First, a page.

Making room for innovation: CJF J-Talk on disruption in journalism
|Panellists at the recent CJF J-Talk on media innovation. From left to right: David Skok, Zach Seward, Michael De Monte, Marissa Nelson (Photo: Belinda Alzner)|
Even as journalism changes, there are some things that will stand the test of time.
ScribbleLive CEO Michael De Monte was describing the ever-present importance of good storytelling regardless of the medium as he lamented the fact so many people still make a distinction between “traditional” and “digital” journalism when Marissa Nelson, CBC acting director of digital news, cut him off.
“Okay, but if you were talking to a 25-year-old fantastic storyteller who is working at a newspaper … what would you say to them about changing the culture?” she asked.
“Quit your job. Honestly,” De Monte immediately responded. “They’re not going to move fast enough for you.” These 25-year-olds who have “innovation on the brain,” as De Monte puts it, should “take that passion that you have and apply it someplace where it will work.”
It’s a drastic suggestion, and only one of many brought up at The Canadian Journalism Foundation J-Talk on media innovation held last Thursday in Toronto. Nelson moderated a group of panellists that included De Monte, Global News director of digital David Skok and Quartz senior editor Zach Seward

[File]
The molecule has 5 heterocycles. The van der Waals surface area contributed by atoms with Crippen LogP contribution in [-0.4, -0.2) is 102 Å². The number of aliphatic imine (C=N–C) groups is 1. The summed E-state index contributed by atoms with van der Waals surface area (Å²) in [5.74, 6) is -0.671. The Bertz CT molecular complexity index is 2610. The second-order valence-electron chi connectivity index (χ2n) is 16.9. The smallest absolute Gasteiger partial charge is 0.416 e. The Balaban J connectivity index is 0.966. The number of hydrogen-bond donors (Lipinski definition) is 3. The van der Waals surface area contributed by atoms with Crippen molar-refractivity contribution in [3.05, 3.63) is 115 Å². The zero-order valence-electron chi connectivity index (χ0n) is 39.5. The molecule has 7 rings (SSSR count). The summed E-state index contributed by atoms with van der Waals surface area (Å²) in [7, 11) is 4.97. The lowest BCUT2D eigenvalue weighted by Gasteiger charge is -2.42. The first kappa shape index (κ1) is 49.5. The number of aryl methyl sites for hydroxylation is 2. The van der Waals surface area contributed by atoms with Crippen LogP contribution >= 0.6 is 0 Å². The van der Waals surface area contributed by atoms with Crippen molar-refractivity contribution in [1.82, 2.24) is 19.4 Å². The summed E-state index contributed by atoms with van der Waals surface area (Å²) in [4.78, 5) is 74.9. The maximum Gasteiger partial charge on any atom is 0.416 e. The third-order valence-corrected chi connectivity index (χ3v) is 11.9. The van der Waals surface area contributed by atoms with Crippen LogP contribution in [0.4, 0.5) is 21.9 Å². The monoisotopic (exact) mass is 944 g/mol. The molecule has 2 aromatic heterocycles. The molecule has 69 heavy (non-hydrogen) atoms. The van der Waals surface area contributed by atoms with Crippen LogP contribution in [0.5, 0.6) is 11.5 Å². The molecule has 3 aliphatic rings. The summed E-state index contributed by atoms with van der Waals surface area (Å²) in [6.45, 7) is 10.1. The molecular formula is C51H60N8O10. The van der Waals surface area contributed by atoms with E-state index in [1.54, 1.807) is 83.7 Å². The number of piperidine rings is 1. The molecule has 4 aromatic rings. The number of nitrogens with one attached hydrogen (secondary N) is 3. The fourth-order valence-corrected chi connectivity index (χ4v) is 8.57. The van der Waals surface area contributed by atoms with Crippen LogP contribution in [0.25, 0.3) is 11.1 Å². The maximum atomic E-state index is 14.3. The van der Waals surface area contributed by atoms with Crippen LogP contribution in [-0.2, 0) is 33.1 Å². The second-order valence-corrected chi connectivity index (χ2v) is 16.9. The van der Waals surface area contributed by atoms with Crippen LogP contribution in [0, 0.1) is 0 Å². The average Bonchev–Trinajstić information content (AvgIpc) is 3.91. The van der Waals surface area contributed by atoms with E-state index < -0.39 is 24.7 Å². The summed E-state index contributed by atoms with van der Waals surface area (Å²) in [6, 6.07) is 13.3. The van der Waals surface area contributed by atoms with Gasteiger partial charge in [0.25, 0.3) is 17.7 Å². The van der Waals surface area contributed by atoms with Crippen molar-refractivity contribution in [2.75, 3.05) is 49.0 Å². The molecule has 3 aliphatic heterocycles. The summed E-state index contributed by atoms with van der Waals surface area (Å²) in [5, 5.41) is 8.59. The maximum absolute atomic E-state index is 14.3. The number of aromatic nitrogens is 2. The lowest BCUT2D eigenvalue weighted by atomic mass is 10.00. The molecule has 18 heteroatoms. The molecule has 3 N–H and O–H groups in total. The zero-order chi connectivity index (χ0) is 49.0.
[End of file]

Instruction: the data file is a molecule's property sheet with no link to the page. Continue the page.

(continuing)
Skok, along with Harvard Business School professor Clayton M. Christensen, published a report last fall for the Nieman Foundation looking into the effects of disruptive innovation in the journalism industry. “Christensen's theory of disruptive innovation provides a framework to understand how businesses grow, become successful, and falter as nimble start-ups muscle in on their customers.”
In the journalism industry, smartphones are “at present the most innovative thing that we've seen change the way we do things,” said Skok. Events of the 2009 Hudson plane crash were first broadcast by citizens through Twitter and that was the “encapsulating moment that showed that this was a different time in that the audience had as much input into what news gathering we did as traditional journalists.”
De Monte acknowledged this as well, as part of his musings on why we should not be making distinctions between traditional and digital journalism. “We're all carrying around devices in our hands that you can basically get information from anywhere around the world instantly,” he said.
For Seward, the ease of publishing on the web is a disruptive innovation. You no longer need to turn on the printing press, you just need to click a button to get something published and that fundamentally changes who the competition is, he said. “And I think we're about to see a whole flood of newer, better tools that even further reduces the friction between having a thought and publishing that on the web.”